The recent news that the U.S. economy added only 98,000 net new jobs in March, far below the 219,000 expected by Wall Street, illustrates the importance of creating new jobs and preparing Americans to fill them.
In a recent Fox News poll that asked people what they most wanted President Trump to get done, creating jobs was far and away the most popular choice. Trump recognized the power of this issue long ago, promising throughout his campaign that he would create new American jobs to replace manufacturing jobs that have disappeared.
The most effective way to achieve the president’s goal would be to help more low- and moderate-income people prepare for and receive a challenging college education.
“By 2020, 65 percent of all jobs in the economy will require postsecondary education and training beyond high school,” according a Georgetown University study. “In 1973, workers with postsecondary education held only 28 percent of the jobs.”
More dramatically, another Georgetown University study found that 11.5 million U.S. jobs created between January 2010 and January 2016 were filled by workers with at least some college education – including 8.4 million with bachelor’s degrees. But only 80,000 of the jobs created during the period – less than 1 percent of the total – went to workers with a high school diploma or less. And this came after 5.6 million such jobs were lost during the recession.
Fortunately, both President Trump and Education Secretary Betsy DeVos have pledged their support for enabling more Americans to get a better education. “Both the president and I believe that providing an equal opportunity for a quality education is an imperative that all students deserve,” DeVos said Feb. 23 at the Conservative Political Action Conference.
But sadly, far too often today a young person’s educational attainment is unfairly limited – not by academic ability, but by parental income.
The enormity of the educational opportunity gap between the wealthy and those of modest means is illustrated by a White House report that states: “While half of all people from high-income families have a bachelor’s degree by age 25, just 1 in 10 people from low-income families do.”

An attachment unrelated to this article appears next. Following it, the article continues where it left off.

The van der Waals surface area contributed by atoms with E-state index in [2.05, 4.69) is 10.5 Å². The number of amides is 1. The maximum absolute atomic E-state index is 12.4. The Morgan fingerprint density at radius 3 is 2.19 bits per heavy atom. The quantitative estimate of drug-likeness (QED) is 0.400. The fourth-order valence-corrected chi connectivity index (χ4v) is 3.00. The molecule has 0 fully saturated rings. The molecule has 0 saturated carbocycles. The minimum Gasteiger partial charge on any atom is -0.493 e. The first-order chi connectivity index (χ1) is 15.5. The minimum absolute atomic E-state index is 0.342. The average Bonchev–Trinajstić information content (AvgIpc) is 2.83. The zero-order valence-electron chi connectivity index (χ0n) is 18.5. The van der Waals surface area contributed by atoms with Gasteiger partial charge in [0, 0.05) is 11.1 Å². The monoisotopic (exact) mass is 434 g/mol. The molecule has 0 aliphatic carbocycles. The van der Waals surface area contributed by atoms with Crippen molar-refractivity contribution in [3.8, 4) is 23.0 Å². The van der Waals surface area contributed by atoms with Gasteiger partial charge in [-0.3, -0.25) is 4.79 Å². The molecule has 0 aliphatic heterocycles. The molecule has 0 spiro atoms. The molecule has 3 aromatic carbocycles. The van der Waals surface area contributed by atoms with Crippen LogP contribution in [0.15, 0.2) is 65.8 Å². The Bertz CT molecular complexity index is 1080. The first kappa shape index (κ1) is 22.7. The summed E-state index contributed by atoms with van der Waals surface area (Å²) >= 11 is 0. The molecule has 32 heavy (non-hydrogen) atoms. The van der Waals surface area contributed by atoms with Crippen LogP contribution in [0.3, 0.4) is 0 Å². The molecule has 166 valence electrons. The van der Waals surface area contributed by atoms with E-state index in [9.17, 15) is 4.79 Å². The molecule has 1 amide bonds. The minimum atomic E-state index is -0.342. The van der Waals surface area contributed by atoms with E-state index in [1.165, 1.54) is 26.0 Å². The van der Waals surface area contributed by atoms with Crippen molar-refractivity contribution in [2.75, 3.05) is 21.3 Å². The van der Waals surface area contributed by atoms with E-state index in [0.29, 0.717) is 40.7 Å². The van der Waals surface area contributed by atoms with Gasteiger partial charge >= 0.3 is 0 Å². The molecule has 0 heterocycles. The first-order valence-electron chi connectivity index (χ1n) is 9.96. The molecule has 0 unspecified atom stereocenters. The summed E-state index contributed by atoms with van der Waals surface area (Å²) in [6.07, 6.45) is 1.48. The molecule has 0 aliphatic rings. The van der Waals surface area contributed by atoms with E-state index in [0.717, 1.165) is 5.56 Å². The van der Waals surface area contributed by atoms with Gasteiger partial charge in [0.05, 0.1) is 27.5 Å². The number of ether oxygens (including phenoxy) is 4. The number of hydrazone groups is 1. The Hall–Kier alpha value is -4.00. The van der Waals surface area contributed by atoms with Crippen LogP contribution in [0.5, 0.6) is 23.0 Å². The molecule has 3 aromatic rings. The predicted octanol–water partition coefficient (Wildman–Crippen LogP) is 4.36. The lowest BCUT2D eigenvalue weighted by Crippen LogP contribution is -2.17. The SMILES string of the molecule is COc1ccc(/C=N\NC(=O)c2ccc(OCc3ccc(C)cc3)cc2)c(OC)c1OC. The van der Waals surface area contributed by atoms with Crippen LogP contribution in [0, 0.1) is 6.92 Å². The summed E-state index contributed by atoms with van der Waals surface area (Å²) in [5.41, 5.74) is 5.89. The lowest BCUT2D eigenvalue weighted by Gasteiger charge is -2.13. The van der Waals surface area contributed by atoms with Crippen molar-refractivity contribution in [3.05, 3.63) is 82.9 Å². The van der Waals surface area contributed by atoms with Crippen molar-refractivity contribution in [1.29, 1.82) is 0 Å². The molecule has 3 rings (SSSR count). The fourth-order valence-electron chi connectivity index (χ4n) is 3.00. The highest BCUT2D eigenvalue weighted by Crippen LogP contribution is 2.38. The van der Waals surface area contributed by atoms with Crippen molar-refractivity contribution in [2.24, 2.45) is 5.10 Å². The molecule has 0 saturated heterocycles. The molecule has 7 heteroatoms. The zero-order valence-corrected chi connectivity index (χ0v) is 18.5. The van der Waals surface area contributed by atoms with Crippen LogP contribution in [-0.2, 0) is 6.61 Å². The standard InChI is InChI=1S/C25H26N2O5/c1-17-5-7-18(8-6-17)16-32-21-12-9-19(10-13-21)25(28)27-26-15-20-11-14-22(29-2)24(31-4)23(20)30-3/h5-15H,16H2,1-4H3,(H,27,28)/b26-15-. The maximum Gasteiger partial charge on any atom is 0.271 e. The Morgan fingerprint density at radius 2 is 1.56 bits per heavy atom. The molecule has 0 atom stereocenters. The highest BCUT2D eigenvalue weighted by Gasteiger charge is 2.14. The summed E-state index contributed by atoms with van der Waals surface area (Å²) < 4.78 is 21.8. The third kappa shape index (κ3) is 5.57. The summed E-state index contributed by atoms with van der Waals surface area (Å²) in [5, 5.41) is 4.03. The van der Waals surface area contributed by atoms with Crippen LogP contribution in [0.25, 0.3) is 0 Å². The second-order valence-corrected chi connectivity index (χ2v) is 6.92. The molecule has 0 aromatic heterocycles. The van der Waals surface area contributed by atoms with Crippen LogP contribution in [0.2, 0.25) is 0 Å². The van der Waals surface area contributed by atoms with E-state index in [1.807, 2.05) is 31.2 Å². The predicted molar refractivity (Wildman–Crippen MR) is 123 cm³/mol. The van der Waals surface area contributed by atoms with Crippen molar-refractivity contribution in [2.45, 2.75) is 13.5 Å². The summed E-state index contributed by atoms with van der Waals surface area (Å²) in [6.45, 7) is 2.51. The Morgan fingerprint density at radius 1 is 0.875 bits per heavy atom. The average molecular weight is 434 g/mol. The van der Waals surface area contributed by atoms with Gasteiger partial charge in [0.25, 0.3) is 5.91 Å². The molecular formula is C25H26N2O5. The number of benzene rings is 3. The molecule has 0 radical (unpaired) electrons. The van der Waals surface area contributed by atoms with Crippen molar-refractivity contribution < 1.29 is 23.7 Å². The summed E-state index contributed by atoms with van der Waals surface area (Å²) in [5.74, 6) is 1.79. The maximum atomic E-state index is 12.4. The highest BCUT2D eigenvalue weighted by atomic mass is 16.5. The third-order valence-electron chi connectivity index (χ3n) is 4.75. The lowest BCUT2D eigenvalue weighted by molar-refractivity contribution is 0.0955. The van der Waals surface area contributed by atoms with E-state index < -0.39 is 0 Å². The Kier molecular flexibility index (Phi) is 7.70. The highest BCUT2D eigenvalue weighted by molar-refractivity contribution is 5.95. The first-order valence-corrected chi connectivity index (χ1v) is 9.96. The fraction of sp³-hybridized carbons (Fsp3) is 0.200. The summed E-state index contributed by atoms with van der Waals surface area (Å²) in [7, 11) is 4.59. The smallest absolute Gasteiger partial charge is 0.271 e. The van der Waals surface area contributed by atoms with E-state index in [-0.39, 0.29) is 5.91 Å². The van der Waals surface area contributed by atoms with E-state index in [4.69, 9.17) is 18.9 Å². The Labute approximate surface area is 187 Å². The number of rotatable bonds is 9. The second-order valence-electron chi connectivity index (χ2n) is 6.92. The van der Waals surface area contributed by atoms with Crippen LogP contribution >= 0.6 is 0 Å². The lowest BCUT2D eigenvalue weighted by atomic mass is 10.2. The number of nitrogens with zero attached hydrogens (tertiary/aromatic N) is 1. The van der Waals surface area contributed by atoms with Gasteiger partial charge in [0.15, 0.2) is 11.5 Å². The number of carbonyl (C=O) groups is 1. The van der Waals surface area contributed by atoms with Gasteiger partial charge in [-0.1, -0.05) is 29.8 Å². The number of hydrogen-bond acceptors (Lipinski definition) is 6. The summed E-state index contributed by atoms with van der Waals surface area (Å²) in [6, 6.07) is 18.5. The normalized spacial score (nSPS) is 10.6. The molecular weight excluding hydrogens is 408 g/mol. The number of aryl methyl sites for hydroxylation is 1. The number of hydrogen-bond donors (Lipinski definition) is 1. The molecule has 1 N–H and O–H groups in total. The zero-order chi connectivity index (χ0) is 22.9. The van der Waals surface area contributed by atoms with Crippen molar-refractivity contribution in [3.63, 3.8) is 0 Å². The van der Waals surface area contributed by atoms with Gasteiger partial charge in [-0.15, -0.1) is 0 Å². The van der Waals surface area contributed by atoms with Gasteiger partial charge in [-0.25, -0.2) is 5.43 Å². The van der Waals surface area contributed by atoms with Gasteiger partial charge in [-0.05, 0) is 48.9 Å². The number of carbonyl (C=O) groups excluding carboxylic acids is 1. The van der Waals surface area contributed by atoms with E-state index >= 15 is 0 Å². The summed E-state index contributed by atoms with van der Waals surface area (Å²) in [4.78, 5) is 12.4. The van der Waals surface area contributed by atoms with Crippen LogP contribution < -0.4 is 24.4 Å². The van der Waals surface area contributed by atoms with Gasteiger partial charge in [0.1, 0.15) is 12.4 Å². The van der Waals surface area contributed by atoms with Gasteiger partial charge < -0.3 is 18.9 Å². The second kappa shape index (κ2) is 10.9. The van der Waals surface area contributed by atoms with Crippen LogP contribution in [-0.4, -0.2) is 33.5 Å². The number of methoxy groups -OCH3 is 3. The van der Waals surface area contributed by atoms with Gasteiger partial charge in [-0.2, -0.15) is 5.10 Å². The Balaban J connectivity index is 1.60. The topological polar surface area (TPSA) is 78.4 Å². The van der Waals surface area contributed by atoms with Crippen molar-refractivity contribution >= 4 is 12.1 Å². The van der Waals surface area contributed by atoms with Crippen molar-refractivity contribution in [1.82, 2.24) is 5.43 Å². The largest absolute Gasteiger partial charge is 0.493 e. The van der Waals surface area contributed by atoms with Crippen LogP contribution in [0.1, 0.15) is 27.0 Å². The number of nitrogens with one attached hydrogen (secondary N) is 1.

Many experts have written about the actions we need to take to help a greater number of academically qualified low- and moderate-income students go from high school to college. These include sharply increasing financial aid, changing admissions policies to recognize the special challenges these students face, and establishing mentorship and internship programs to help students succeed in finding suitable work.
But long before students reach 12th grade, schools need to do more to prepare them to continue their education.
An important step that would benefit all K-12 students – particularly moderate- and low-income ones – would be to make the school year longer, because disadvantaged students are more likely to fall further behind academically during a long summer break. The closure of schools for most of summer is driven by school budgetary concerns (keeping schools open longer is costly) and not academic ones. A three-week summer vacation would be ample.
When I ran a program for three summers for 300,000 students while I was New York City schools chancellor we were able to raise reading and math scores by two grade levels – remarkable progress that benefitted our students. The lesson was that more time-on-task works. We don’t have another program that’s as effective.
In addition, schools need to use the newest education technology (edtech) in a smart way. Edtech has the potential to transform the way we teach. Students can proceed at their own pace and can be provided with gameified memory tasks.
Edtech monitors a student’s progress, alerts teachers when a student is having difficulties and keeps parents posted on their child’s progress. Edtech frees up teachers to spend less time on routine tasks and more time providing individualized instruction that is tailored to each student’s academic needs.
Finally, schools need better teachers. When I was schools chancellor I worked with the teachers’ union head at the time, Randi Weingarten (today the head of the American Federation of Teachers), to rid the New York City schools of individuals teaching on “emergency credentials.” These people had little training and were hired just to fill empty slots. Students everywhere deserve better.
Together, we created the NYC Teaching Fellows program in 2000, and it continues operating to this day with over 9,000 fellows in 80 percent of the city’s 1,800 public schools. Over 30 other cities have adopted the program.
The program invites professionals from other fields to become teachers and simultaneously complete a tuition-subsidized master’s degree in teaching. More programs like it are needed. While there are many wonderful teachers – and all of us have memories of the teacher who made a critical difference in our lives – we need to do more to get the best in the classroom.
Education is the most powerful job creation tool our nation has. As robots and automation continue wiping out manual labor jobs, we have an obligation to all our young people – regardless of family income – to prepare them for college and the jobs of tomorrow.
Former New York City Schools Chancellor Harold O. Levy, is executive director of Jack Kent Cooke Foundation, which has awarded over $152 million in scholarships to nearly 2,200 high-achieving students from low-income families and over $90 million in grants to organizations that serve such students.